lauantai 19. maaliskuuta 2011

REVIEW - WWF Raw (1994)

GENRE(S): Sports / Fighting
RELEASED: November 1994
DEVELOPER(S): Sculptured Software, LJN (GB), Realtime Associates (GG)
PUBLISHER(S): Acclaim Entertainment, Accolade (GB), LJN (SNES)

On January 11th, 1993, the World Wrestling Federation launched their first weekly broadcast, WWF Monday Night Raw, also known as Raw Is War for a spell when the Monday Night War between Raw and WCW Nitro really flared up. Its huge popularity and variety in matches made professional wrestling national, weekly entertainment, and great material for video game developers affiliated with the WWF. The essence of Raw has been captured (or at least they've tried to) into three stand-alone games, and nowadays, it's the semi-basis for THQ's highly successful WWE SmackDown vs. Raw series. The first game strictly based on Raw was released in 1994 for several systems, starting from the Game Boy to Sega's brand-new 32-bit Genesis peripheral, the 32X. The game sounds like a huge step forward, but in reality it feels like we're playing Royal Rumble all over again - with Super WrestleMania's framerate issues.

Raw, as in not complete

Now I'm serious: the look of the game hasn't changed at all. The roster is different and some wrestlers wear particular attires they used back in the day - the details are respectable, such as Taker's purple gloves - but all in all, the game looks exactly, 100% identical to WWF Royal Rumble during gameplay. The framerate, as I said, reminds me of the twitch in WWF Super WrestleMania, though. It doesn't make the game harder to play at all, but it's disturbing to the eyes. There's absolutely no difference in the sound, either, except for very little digitized speech to start off Bam Bam's theme song.

Now this is what I call a random match-up.
The line-up's more of a mixed bag than it had been up to this point; the game is based on regular programming rather than any major event, so I guess it's kind of comprehensible. The late, great Owen Hart is exclusive to the major versions of the game - it's about time he was noted by video game developers. The game is actually one of only three titles to feature Owen, and the last game (WWF Attitude) was released on home consoles after his death. Of course we have his big brother Bret with whom he had some unforgettable bouts back in the day. Diesel, a.k.a. Kevin Nash, one of my all-time favourite super heavyweights also makes his debut. Then we have the usual company: The Undertaker, Shawn Michaels, Razor Ramon, Yokozuna, Lex Luger and Bam Bam Bigelow, a strange mainstay but a good guy, great mid-carder. In even stranger turns of events, we've got the 1-2-3 Kid - who didn't really amount to anything before becoming X-Pac in my opinion - Luna Vachon, the most frightening female wrestler ever, not even Chyna had anything on this chick, and last, and definitely least, the very original Doink the Clown. The most disturbing peeve I have is the fact that even if you're playing as Diesel, you can easily be eliminated from the Rumble by a joke like Doink. Or just beaten around by him in a regular match, 'cause personal attributes still don't exist. Even Vachon throws Diesel around like he's a rubber ball. Not saying it wouldn't have been possible, just highly unlikely.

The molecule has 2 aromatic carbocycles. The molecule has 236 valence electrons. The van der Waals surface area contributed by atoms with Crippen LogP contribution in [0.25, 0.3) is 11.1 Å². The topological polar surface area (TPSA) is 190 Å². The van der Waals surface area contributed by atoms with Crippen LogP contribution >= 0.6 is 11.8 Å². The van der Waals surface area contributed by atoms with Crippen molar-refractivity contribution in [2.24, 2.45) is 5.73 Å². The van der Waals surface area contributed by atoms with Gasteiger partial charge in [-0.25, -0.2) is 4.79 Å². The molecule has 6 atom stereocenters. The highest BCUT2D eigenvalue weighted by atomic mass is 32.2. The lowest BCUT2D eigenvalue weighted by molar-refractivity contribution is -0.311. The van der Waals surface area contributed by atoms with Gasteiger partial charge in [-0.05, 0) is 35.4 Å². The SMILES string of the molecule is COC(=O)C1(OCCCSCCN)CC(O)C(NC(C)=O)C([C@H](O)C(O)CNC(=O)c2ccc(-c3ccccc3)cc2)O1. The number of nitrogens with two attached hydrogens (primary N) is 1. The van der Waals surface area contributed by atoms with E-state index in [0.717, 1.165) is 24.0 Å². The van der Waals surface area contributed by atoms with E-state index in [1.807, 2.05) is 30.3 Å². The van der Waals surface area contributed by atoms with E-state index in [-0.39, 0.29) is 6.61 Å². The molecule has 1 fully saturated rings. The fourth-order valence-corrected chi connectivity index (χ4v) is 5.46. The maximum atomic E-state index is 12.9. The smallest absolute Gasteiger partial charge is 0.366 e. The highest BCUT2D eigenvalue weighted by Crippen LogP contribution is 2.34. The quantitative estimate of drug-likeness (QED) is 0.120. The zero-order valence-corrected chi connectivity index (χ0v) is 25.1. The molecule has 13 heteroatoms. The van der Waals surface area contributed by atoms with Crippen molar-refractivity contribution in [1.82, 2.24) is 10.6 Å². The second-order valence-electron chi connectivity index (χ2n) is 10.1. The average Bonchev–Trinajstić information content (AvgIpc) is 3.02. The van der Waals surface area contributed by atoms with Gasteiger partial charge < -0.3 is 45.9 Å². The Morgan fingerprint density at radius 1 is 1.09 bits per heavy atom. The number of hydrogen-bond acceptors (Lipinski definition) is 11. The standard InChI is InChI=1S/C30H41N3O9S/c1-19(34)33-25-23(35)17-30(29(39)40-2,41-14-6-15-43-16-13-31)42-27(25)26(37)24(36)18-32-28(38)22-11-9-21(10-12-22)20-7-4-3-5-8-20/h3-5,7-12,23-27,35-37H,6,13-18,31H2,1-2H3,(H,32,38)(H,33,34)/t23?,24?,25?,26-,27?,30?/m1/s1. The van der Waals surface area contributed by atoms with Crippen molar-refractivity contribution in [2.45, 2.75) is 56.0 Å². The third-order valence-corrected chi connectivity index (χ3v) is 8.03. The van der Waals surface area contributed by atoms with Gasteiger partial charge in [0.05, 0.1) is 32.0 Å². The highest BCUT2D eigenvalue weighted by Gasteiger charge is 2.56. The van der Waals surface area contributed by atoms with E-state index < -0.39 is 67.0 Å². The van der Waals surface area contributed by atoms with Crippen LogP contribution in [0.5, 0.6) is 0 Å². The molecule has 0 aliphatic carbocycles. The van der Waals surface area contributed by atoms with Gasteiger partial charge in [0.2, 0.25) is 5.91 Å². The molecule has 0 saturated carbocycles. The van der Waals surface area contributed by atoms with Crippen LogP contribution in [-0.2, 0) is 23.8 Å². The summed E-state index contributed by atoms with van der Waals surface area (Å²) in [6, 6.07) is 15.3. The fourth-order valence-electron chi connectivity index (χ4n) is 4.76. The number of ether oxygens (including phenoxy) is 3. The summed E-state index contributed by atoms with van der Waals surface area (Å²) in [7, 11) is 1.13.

Every match type from Royal Rumble is present including the main event, but the awkwardly named Triple Tag Team has once again been reverted back to "Survivor Series". In addition, there's Bedlam, which is nowadays known as a Tornado Tag. It basically means that all team members are in the ring at the same time, and apparently there are no disqualifications since the captain of my opposing team keeps punching the ref with no punishment, and there's a chair and a bucket on the ringside - but apparently you also cannot leave the ring during the match, if your partner's been eliminated, which is kind of odd. Raw Endurance is an odd match in which you have the option of choosing six wrestlers to clash it out with the rest of the roster, or go against a team of six wrestlers using just one guy. Thumb massacre galore.

The tug meter's a little more responsive, but it
takes a hell of a lot of energy to execute a simple
Though the movesets are supposed to be unique for each wrestler, the controls are exactly the same as they were in WWF Royal Rumble, but the game is notably harder. Just moderate difficulty is all it takes for the opponent to kick your ass in nanoseconds if you're not well prepared for a mashkill lockdown, and wrestlers recover stamina whenever they've gained enough momentum - probably to make the matches feel longer and more realistic. In practice, the game's just frustrating. It doesn't really give you the time or the space to attempt anything remotely cool. Honestly, I had better time with the previous 16-bit game.

Despite a few "enhancements", it's the very same game as WWF Royal Rumble, just not even that good. I would've wished for some better controls at least, now that they had finally ditched the possibility of doing another 8-bit game and since they had time to work on something a little more than another simple mashfest they delivered five years back. It's not total crap, but quite useless.

SOUND : 6.5


GameRankings: 80.00% (GEN), 58.00% (SNES)

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